Local Govt | National News Video | Parliament Headlines | Politics Headlines | Search

 

Trains back on Wairoa - Napier line

Trains will be moving again on the Napier to Wairoa line for the first time in six years next Wednesday.

“The project to re-open the line will pass a significant milestone when a work train travels up to Eskdale from Napier delivering ballast,” KiwiRail Chief Executive Peter Reidy says.

“Having work trains running is an important part of getting the line open to shift logs by rail and take trucks off the road.

“The line is expected to be ready for logging trains by the end of the year.

“This is also a good time to remind people of the need to take care around the rail line. Because it has not been in use by trains, people need to be aware that trains will now be on the line, and that they need to be looking out for them,” Mr Reidy says.

There will be a ceremony to mark the return of trains at KiwiRail’s operations depot in Ahuriri.

There are good vantage points for members of the public who are keen to see the train as it passes at Meeanee Quay and Domain Rd at around 11.30am.

The line is being re-opened by KiwiRail using $5 million of funding from the Government’s Provincial Growth Fund, and will be used to transport logs to Napier. The work is expected to take two years to fully complete.

“This is an important project for the region, for New Zealand and for KiwiRail. It lifts the regional economy. It makes the roads safer by taking logging trucks off roads that were not designed to cope with growing volumes. It helps the environment by cutting carbon emissions,” Mr Reidy says.

KiwiRail has estimated that using the Wairoa-Napier line to move the logs could take up to 5,714 trucks a year off the road, and cut carbon emissions by 1292 tonnes.

© Scoop Media

 
 
 
Parliament Headlines | Politics Headlines | Regional Headlines

Joseph Cederwall: Ten reasons to have hope for a better Media in the future

Last week, I wrote about the news crisis in 2018 and why there is hope for journalism despite of (or perhaps because of) this dire situation. This piece will explore what exactly gives us hope at Scoop and will outline some tangible projects and approaches to dealing with this crisis that Scoop is looking to explore in the coming months - years. From tech innovations such as the blockchain, AI and VR, to increased collaboration between newsrooms and new community ownership models, there is plenty of reason for hope.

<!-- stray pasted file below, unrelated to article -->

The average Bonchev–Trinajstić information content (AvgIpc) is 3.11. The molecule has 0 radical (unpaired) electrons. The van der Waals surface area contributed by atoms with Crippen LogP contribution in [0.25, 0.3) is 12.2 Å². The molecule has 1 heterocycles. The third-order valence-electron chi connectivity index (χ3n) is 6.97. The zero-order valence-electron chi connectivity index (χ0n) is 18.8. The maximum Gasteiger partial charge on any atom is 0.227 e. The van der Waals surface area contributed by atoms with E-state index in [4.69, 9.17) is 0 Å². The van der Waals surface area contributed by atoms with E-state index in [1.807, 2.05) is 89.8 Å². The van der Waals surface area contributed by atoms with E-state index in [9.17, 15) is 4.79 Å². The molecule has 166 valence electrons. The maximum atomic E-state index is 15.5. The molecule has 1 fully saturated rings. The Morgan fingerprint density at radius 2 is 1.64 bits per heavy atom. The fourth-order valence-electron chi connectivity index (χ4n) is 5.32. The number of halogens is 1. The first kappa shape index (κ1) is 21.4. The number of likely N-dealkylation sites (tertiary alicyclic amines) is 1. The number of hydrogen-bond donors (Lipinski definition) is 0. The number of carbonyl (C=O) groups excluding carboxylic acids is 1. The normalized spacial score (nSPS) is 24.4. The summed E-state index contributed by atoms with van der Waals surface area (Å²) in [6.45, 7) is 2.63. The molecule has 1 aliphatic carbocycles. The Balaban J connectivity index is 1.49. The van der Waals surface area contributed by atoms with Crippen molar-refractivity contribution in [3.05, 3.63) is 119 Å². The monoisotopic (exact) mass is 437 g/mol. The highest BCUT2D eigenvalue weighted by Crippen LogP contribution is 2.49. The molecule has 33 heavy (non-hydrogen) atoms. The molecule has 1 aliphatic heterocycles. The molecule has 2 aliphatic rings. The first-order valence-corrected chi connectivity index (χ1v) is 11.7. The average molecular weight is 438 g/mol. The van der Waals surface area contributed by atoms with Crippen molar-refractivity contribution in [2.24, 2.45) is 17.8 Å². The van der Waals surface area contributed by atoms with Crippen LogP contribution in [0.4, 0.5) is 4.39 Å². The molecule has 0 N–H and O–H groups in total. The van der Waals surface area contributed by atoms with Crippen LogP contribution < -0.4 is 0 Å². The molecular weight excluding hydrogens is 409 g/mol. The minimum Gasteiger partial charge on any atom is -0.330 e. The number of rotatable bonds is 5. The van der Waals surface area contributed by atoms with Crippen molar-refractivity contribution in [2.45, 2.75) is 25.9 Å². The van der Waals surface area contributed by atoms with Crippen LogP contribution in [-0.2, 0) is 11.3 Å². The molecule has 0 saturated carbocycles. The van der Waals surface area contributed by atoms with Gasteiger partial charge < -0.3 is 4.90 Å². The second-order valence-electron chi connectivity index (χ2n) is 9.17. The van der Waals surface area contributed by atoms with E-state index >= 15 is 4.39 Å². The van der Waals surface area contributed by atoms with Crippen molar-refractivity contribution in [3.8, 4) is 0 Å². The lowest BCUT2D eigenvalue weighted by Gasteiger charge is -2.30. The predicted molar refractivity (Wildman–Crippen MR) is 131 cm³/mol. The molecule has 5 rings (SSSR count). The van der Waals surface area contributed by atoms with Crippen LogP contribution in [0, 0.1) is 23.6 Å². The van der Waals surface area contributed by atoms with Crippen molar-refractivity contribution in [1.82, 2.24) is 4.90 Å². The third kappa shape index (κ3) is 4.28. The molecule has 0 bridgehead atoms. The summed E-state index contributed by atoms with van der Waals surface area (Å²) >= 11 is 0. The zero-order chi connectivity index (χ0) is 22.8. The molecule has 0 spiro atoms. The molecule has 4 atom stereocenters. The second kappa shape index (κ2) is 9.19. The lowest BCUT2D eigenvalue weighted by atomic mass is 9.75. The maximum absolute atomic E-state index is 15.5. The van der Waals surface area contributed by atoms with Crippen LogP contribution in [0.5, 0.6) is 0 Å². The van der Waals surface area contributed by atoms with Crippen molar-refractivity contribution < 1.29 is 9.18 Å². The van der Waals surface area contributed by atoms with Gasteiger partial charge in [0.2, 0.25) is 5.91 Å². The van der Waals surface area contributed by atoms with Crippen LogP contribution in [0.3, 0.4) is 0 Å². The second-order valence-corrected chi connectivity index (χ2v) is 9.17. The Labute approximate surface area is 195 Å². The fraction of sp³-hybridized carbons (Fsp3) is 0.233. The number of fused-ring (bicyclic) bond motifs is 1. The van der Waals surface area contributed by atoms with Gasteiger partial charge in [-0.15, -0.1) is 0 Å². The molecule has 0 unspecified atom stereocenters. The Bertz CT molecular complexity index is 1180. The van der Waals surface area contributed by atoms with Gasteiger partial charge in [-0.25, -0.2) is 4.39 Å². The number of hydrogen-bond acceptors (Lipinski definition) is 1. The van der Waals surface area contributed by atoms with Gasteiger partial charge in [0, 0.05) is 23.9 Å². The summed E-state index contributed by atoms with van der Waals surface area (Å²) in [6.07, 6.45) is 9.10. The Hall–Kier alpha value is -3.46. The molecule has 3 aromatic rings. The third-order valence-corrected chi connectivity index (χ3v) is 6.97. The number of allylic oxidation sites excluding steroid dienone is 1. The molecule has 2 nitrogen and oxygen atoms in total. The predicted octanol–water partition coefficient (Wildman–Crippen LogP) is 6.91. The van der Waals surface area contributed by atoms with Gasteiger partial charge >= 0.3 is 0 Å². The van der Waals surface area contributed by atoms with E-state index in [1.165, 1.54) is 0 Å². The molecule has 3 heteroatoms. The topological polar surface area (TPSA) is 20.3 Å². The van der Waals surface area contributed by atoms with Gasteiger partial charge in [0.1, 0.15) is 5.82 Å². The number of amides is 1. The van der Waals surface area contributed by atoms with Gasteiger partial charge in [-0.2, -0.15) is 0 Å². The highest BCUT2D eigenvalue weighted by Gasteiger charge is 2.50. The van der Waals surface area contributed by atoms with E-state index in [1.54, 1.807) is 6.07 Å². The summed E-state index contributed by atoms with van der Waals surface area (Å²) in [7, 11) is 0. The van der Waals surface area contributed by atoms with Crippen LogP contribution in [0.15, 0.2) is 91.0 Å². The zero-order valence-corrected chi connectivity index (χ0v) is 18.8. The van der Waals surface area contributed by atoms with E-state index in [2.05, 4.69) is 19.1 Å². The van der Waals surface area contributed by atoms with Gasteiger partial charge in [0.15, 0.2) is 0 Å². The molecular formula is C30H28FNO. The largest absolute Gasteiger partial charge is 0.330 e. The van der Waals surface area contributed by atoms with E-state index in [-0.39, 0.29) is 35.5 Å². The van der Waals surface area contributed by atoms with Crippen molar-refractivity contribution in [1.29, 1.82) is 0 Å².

So, here are ten reasons to have hope for a better media in 2018 and beyond: More>>

 

Gordon Campbell: On The EU Trade Talks With NZ

In the very unlikely event that all will be smooth sailing in negotiating access to Europe for agricultural products from this part of the world, the EU/NZ negotiations could be wrapped up in about two years – which is relatively fast when it comes to these kind of deals. At best then, we won’t see any concrete benefits until half way through the next term of government. More>>

ALSO:

World Refugee Day: What 7 Former Refugee Kids Love About New Zealand

RASNZ asked 7 members of their specialist youth service (along with two staff members who work with refugee background youth) how they felt about New Zealand – and filmed the responses. More>>

ALSO:

Pay Equity Settlement: Affects 5000 Mental Health Support Workers

Health Minister Dr David Clark is pleased to announce an estimated 5,000 mental health and addiction support workers will soon receive the same pay rates as care and support workers. More>>

ALSO:

DHBs: Nurses Plan Strike Action For Next Month

Nurses across the country have confirmed a notice of a 24-hour strike, starting on 5 July. District Health Boards (DHB) were working on contingency plans following a notice to strike by the New Zealand Nurses Organisation. More>>

ALSO:

Oranga Tamariki: Children's Ministry Shifts Away From Putting Kids In Care

Children's Minister Tracey Martin is signalling a shift away from putting children into care, and towards intensive intervention in a child's home. More>>

ALSO:

But No Way To Tell Why: Significant Drop In HIV Diagnoses

A new report shows that for the first time since 2011, the number of annual HIV diagnoses in New Zealand has fallen. But without funding for a repeat of ongoing surveys to monitor changes in behaviour, testing and attitudes, health workers can’t be sure what’s driving the decrease. More>>

ALSO:

On Her Majesty's Public Service: Inquiry Into Spying Claims Extended To All Govt Agencies

In March, State Services Commissioner Peter Hughes announced an inquiry after it was revealed the firm spied on Canterbury earthquake claimants for Southern Response. The inquiry was furthered widened to include the Ministry of Business, Innovation and Employment, who had been spying on Greenpeace staff. More>>

ALSO:

 
 
 
 
 

LATEST HEADLINES

  • PARLIAMENT
  • POLITICS
  • REGIONAL
 
 

Featured InfoPages